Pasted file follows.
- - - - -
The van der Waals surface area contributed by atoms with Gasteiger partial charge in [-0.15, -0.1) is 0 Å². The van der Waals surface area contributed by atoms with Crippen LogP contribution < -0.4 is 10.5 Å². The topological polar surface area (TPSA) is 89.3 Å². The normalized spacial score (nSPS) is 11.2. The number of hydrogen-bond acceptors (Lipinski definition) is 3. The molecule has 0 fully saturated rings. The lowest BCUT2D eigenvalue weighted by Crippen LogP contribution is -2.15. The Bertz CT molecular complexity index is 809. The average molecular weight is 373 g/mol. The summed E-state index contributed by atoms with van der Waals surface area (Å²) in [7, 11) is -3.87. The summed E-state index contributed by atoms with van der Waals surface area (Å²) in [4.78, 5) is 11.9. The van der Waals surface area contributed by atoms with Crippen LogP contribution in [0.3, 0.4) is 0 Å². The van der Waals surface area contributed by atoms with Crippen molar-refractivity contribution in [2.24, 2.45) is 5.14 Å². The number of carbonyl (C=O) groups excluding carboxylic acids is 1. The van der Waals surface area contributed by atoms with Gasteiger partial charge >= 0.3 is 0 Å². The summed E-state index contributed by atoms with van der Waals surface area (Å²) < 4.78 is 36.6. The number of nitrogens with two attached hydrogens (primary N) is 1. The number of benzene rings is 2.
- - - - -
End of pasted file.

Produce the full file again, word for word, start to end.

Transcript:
The van der Waals surface area contributed by atoms with Gasteiger partial charge in [-0.15, -0.1) is 0 Å². The van der Waals surface area contributed by atoms with Crippen LogP contribution < -0.4 is 10.5 Å². The topological polar surface area (TPSA) is 89.3 Å². The normalized spacial score (nSPS) is 11.2. The number of hydrogen-bond acceptors (Lipinski definition) is 3. The molecule has 0 fully saturated rings. The lowest BCUT2D eigenvalue weighted by Crippen LogP contribution is -2.15. The Bertz CT molecular complexity index is 809. The average molecular weight is 373 g/mol. The summed E-state index contributed by atoms with van der Waals surface area (Å²) in [7, 11) is -3.87. The summed E-state index contributed by atoms with van der Waals surface area (Å²) in [4.78, 5) is 11.9. The van der Waals surface area contributed by atoms with Crippen LogP contribution in [0.3, 0.4) is 0 Å². The van der Waals surface area contributed by atoms with Crippen molar-refractivity contribution in [2.24, 2.45) is 5.14 Å². The number of carbonyl (C=O) groups excluding carboxylic acids is 1. The van der Waals surface area contributed by atoms with Gasteiger partial charge >= 0.3 is 0 Å². The summed E-state index contributed by atoms with van der Waals surface area (Å²) < 4.78 is 36.6. The number of nitrogens with two attached hydrogens (primary N) is 1. The number of benzene rings is 2.